KeyPal is the new, sleek way to organize keys.Nearly everyone has had the experience with a massive tangle of keys bulging from a pocket or lodging itself like lead in the bottom of a bag. The KeyPal is the smarter, more attractive solution to keeping track of keys.
These customizable, size to fit key racks start with the number of keys needed. Designs are available for 3 to 15 keys, and include rubber washers to modify the rack as needed. Next, decide which of the three luxurious woods to use. Goncalo Alves is a rich and classic looking wood with color similar to light mahogany. Zebrano is stunning with natural light and dark striping wood grain. Wenge, the darkest of the three, has a deep espresso color grain. Finally, there is a choice of a circular loop or squared loop end. Both are equally strong and durable, just a matter of personal preference.
The brain behind the KeyPal is Eric Schleicher. He started playing with the designs using plywood and a laser cutter, initially giving the prototypes to friends and co-workers for fun. However, after receiving a lot of positive feedback, he has since expanded the line using the three beautiful hard woods above.
Eric works with Obrary.com, a company that strives to bring Open Source ideas to a tangible level. The idea is that design files are posted so that anyone can use them to further a project and/or make their own spin.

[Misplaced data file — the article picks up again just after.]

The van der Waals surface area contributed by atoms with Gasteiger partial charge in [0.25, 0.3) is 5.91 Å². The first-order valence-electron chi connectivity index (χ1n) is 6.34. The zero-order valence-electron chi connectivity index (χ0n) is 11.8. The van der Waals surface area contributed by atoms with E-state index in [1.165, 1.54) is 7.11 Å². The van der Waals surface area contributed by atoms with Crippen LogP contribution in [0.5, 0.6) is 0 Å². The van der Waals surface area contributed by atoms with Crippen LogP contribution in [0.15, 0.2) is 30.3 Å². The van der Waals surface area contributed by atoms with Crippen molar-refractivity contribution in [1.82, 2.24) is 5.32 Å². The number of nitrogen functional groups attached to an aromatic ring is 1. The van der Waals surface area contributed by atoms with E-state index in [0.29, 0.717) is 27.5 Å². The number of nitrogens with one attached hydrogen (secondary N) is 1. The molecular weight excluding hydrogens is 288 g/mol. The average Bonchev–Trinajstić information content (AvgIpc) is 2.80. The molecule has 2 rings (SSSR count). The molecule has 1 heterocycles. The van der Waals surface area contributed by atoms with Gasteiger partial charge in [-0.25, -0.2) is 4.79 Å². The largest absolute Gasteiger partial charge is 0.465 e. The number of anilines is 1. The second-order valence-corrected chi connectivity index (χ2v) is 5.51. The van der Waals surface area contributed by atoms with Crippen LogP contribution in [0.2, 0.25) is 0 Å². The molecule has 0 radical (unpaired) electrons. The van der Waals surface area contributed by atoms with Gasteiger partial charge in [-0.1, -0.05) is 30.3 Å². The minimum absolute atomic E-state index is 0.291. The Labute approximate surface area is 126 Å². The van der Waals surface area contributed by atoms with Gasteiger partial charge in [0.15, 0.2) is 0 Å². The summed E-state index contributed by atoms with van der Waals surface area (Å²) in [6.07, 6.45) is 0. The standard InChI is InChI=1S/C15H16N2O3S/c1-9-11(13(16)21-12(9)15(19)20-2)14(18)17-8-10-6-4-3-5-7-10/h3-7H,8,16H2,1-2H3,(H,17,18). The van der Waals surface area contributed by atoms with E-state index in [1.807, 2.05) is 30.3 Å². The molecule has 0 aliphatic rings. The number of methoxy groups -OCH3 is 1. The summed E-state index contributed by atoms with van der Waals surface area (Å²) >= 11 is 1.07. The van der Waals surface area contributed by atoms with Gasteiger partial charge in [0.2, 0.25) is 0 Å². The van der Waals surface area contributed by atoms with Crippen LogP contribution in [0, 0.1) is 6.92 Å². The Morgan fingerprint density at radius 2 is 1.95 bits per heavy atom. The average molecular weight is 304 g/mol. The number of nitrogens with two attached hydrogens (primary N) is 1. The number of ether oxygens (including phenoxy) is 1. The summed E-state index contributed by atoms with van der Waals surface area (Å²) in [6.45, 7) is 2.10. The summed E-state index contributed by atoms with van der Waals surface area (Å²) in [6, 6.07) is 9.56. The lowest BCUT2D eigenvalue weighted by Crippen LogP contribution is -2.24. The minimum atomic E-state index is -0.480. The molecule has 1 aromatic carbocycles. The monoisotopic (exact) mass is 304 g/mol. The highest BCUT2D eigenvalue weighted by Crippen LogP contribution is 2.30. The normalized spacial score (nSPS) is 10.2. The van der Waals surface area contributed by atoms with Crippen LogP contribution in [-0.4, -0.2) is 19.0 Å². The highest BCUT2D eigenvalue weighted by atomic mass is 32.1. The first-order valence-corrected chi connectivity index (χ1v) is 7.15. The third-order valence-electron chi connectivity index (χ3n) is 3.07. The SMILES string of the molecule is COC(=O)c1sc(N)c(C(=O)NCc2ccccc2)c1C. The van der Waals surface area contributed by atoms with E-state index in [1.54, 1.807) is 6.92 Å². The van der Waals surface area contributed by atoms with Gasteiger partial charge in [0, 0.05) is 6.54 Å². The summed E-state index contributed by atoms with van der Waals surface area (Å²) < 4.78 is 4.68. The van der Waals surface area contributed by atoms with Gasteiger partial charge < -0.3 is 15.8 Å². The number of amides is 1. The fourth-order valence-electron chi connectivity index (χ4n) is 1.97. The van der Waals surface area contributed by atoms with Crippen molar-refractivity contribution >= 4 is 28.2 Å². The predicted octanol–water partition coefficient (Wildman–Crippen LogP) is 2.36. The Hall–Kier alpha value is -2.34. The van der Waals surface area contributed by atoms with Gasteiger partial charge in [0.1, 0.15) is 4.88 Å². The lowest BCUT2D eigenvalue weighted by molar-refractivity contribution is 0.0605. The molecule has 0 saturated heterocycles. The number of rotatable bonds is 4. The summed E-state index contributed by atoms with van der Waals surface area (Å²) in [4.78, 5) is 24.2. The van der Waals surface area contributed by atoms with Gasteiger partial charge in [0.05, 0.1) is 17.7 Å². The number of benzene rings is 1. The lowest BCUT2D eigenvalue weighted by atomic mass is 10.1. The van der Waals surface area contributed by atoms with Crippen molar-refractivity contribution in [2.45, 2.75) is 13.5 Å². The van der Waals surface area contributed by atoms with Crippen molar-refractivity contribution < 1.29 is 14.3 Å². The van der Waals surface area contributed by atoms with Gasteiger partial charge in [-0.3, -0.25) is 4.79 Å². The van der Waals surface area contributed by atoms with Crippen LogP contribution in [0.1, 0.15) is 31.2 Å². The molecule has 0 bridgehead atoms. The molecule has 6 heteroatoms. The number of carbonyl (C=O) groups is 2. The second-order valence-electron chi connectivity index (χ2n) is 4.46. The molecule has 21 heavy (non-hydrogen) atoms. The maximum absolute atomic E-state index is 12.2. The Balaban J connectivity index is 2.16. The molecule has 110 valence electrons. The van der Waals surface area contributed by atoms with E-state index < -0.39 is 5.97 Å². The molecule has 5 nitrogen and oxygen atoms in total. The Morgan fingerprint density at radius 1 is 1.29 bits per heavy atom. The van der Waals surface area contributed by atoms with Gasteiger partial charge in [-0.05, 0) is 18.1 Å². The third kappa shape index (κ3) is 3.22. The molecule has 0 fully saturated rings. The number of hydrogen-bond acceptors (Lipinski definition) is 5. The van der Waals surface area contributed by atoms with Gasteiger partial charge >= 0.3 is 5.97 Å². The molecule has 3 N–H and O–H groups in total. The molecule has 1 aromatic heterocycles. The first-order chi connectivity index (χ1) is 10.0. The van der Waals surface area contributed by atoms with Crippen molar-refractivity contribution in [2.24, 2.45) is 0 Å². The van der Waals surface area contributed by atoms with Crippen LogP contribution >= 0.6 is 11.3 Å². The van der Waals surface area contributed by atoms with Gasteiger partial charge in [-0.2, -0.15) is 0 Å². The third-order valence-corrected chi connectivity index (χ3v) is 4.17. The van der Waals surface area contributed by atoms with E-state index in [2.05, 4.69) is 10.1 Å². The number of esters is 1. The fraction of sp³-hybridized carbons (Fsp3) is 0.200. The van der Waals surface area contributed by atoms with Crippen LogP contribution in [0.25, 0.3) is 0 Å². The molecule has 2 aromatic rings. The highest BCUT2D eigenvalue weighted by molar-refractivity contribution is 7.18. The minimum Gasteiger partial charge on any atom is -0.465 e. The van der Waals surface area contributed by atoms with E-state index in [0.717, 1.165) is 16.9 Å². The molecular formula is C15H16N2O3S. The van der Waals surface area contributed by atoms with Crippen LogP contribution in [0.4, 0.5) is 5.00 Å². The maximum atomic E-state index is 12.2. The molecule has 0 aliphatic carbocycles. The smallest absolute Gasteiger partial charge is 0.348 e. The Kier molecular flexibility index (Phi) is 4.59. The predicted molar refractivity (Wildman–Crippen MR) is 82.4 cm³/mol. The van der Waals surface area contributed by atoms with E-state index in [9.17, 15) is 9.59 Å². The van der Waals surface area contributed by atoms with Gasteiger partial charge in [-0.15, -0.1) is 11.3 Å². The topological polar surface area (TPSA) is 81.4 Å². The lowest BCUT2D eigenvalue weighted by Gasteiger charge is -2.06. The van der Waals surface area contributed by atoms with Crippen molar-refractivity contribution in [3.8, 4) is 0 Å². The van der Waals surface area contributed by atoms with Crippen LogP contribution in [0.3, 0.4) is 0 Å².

I was given three KeyPals to test and review. Each with a slightly different style and one of each of the three currently offered materials. I chose to long-term test the Wenge wood with squared loop end, since it seemed the best fit for my personality and my three standard keys. Getting the keys onto the KeyPal requires a Phillips head screw driver and a small amount of eye-key coordination. To get the keys onto the KeyPal, one has to back out a screw from the piece and slide the key eye-holes onto the screw shaft. The trick here is to keep the screw end exposed from the wood in the wood gap (see photo) in order to place the key eye-holes securely and be able to screw to tighten for use. I highly advise a second set of hands for this assembly process.
I really enjoyed testing the KeyPal and found it quite useful. It kept all of my standard keys in one place and eliminated the annoying clank of metal on metal of a usual key ring since the keys fold into, and stay nested in the unit. I was very impressed by the durability of the wood. In the six weeks of testing the piece looks brand new: not a dent, scratch, or blemish.
Unfortunately, I have a majority of items on my keychain that do not fit the KeyPal. I have two car keys (one unlocks the car, and the other is for the ignition), in addition to a car key fob and a fob for my office building. Finally, a flurry of key cards (grocery store and library card, gym pass, etc.). Eric assured me the desire to fit car keys and key cards has been taken into consideration and is in the works. As for fobs, given the wide range of size and shape, this opens the door for a challenging future project.
Currently, the customizable KeyPal is only available for purchase online with a going MSRP of $24.95. This afterhours project turned chic key rack is the perfect holiday, birthday, or anytime gift for those who enjoy (or need) attractive & clever organization for their keys!